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Hacker Access Lasted 12 Days, Microsoft Says


SEATTLE — Microsoft Corp. said Sunday that a hacker had high-level access to its computer system for 12 days--not up to five weeks, as the company had first reported--and that the company monitored the illegal activity the entire time.

While the company says no major corporate secrets were stolen, at least one security expert believes the 12-day period was plenty of time for a hacker to do damage that might not have been detected yet.

Microsoft spokesman Rick Miller said Sunday that beginning Oct. 14, a hacker gained access to high-level secrets and that at some point in the next 12 days viewed blueprints, or source code, for Microsoft software that is being developed.

Originally, the Redmond, Wash.-based software giant said an electronic intruder had access to source code for as long as five weeks. On Friday, when the company first confirmed the incident, the duration was unclear, Miller said Sunday.

The company was alerted to the break-in, Miller explained, by the creation of new accounts giving users access to parts of Microsoft's computer network.

"We start seeing these new accounts being created, but that could be an anomaly of the system," Miller said. "After a day or two, we realized it was someone hacking into the system."

It was not until Oct. 26, however, that the company notified federal law enforcement, which is investigating the matter.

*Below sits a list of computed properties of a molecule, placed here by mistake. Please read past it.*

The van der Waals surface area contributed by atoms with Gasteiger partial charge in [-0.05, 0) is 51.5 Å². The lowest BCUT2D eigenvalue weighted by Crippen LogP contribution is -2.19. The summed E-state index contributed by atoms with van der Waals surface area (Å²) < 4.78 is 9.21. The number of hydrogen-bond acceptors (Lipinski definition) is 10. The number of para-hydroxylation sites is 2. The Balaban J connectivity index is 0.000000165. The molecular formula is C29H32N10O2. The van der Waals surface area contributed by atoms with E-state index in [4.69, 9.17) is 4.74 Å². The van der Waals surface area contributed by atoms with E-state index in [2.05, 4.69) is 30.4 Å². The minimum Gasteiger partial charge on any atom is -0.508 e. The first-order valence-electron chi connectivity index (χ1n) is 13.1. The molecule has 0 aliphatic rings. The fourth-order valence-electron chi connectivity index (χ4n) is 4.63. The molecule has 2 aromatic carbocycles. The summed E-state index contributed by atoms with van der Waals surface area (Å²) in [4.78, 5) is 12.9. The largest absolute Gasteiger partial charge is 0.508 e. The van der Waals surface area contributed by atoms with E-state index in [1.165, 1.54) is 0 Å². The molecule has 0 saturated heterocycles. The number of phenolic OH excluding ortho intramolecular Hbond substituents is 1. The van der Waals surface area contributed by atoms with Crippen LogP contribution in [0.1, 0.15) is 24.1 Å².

"We realized the intrusion had grown to the level that warranted bringing in the FBI," Miller said. The activity, he said, did not corrupt or modify the code for the product.

If any attempts to download or transfer the source code were made, such activity was not recorded in Microsoft's logs, Miller said, adding that it is unlikely any source code files were copied because of their immense size.

But at least one security expert questioned Miller's assessment.

"It's impossible to say with absolute certainty that [source code] file has not been copied," according to Simon Perry, vice president of security solutions at Computer Associates International in Islandia, N.Y. "Over a 12-day period, it would be absolutely possible to take a copy of that."

Miller acknowledged the hacker could have been in the system for longer than 12 days, but he said the company is confident that high-level access occurred only between Oct. 14 and Oct. 25.

But even with low-level access, the hacker could have accessed corporate e-mails and other confidential information, Miller said.

Microsoft has refused to identify what program the source code was for, except to say it was a product years from release--not Windows or Office software.

Microsoft's source codes are the most coveted in the multibillion-dollar industry.

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